I’ve grown lazy enough these days to start baking without a recipe. This concerns both bread and sweet things. Not all of my free-baking experiments are successful but I guess I get some extra pleasure from those which do happen to be successful. And there’s always this risky feeling of experimenting which I do enjoy!
So what I do is feed my rye sourdough culture with rye flour + water and then after an overnight rest I divide it and use the larger amount for the rye bread and a smaller for white bread. Sometimes if I just need some white bread, I feed the culture with white flour.
Thanks to the now mature sourdough culture (been using it since 2011) I usually do no add any yeast, but this time I wanted a more ‘fluffy’ result with my white bread, so I added a bit of instant yeast to the dough. I also tend to overload my bread with seeds and bran, so sometimes it all results in quite a dense and moist crumb, just like this time when I also added rye malt:
Oh, breaking this just-out-of-the-oven bread is so very tantalizing!
Of course the rye version which I make with rye flour + all-purpose / whole-wheat flour does not rise as much in the oven – although it does rise a lot before baking, as this rye flour is so very reactive!
If you’re looking for a perfect sourdough bread recipe, it doesn’t exist. I mean, you should probably just figure it our for yourself. I ‘created’ mine out of Darnitsky bread recipe which I’ve been using for quite a long time already.
For me, the best formula is to take several tablespoons of sourdough culture from the fridge, feed it with about 200 g of water and 200 of rye flour, then leave it overnight. At this point you can either split it for two breads or make one large loaf. Then I add about 200 g of water, 200 g or more of rye flour, more or less the same amount of white flour, salt, various extras like wheat, oat or rye bran, coriander, sunflower, pumpkin or flax seeds, oatmeal, rye malt, sometimes honey etc. I try to achieve a sort of thickish dough so that it will keep the shape, if it’s going to be rye bread it will be sticky but you should be able to fold it and almost knead it. I then leave it covered for more than an hour, sometimes I make several folds and leave it for some more time to rest (rise). I then flour a glass bowl, shape the bread into a round loaf, flour it and place it in the bowl. Alternatively, I make rolls if I see that the dough (usually with more white flour than rye) is quite easy to shape. I leave it to rise for yet another hour covered and preheat the oven to 225 ‘C with a pan on the bottom (for steam) and a reversed tray in the middle (it acts as a baking stone for me). I then reverse the loaf onto a baking mat / paper, make several slashes and slide it onto the hot tray. I pour some water into the pan on the bottom to create steam (not much so that it evaporates and I don’t need to take the pan out during the baking). I usually do not change the temperature but if I see that the loaf is browning too much, I might decrease the temperature or move it to a lower rack. The baking takes from 25-30 minutes (for the rolls) to 45-50 for the loaf.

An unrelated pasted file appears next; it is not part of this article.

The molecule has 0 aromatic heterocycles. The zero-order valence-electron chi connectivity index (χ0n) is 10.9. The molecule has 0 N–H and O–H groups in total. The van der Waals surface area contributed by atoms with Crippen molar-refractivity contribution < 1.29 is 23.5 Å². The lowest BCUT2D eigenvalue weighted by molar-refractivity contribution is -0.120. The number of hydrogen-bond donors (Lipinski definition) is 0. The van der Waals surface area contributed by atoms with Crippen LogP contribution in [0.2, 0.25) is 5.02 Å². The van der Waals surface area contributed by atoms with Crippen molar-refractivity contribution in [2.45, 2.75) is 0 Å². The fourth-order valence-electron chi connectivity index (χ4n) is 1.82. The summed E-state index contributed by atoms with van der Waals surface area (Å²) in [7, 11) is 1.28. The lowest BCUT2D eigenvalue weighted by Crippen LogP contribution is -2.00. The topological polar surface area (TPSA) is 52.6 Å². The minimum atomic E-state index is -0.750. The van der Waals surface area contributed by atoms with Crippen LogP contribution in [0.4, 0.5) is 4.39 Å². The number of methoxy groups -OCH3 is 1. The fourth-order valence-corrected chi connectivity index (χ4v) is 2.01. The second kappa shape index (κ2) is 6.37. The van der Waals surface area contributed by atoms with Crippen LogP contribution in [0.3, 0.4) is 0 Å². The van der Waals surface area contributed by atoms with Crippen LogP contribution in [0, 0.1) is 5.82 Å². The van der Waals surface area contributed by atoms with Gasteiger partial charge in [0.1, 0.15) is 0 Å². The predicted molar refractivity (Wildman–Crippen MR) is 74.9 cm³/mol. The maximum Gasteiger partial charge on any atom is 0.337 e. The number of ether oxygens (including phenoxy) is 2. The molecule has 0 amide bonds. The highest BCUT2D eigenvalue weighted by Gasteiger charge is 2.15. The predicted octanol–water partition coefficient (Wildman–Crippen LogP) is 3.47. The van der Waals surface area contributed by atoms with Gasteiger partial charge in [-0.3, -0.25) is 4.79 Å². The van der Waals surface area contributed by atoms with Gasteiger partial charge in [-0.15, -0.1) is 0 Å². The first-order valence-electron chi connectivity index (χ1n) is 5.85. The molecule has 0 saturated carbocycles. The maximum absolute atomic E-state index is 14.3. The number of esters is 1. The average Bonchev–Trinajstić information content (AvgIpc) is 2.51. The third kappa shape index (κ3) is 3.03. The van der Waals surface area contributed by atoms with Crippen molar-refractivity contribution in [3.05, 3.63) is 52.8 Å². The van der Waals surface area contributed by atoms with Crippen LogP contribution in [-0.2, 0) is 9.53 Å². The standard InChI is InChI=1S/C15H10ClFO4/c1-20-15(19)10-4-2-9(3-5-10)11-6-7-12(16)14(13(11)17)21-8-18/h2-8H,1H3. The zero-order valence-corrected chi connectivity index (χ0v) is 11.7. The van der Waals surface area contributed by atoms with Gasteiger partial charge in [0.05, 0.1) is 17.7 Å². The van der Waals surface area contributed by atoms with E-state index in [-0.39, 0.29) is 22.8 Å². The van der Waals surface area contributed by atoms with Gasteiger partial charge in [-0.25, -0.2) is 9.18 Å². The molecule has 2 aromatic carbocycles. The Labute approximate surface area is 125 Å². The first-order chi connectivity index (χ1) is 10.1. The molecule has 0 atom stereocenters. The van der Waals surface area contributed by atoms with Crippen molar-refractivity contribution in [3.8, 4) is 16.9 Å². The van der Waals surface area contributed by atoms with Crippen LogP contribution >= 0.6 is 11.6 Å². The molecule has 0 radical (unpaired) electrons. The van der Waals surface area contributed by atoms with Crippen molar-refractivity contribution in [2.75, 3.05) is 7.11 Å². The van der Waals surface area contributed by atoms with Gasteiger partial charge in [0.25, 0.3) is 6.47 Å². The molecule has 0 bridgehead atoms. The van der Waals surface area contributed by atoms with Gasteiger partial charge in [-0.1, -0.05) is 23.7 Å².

This might not sound as a very precise formula but then this is what I call experimenting with the sourdough! You never know even with a perfect recipe whether your bread will come out right or not, because this living thing called sourdough culture can have its moods 🙂
What’s your personal sourdough bread formula?
Adding this post to Sourdough bread collection.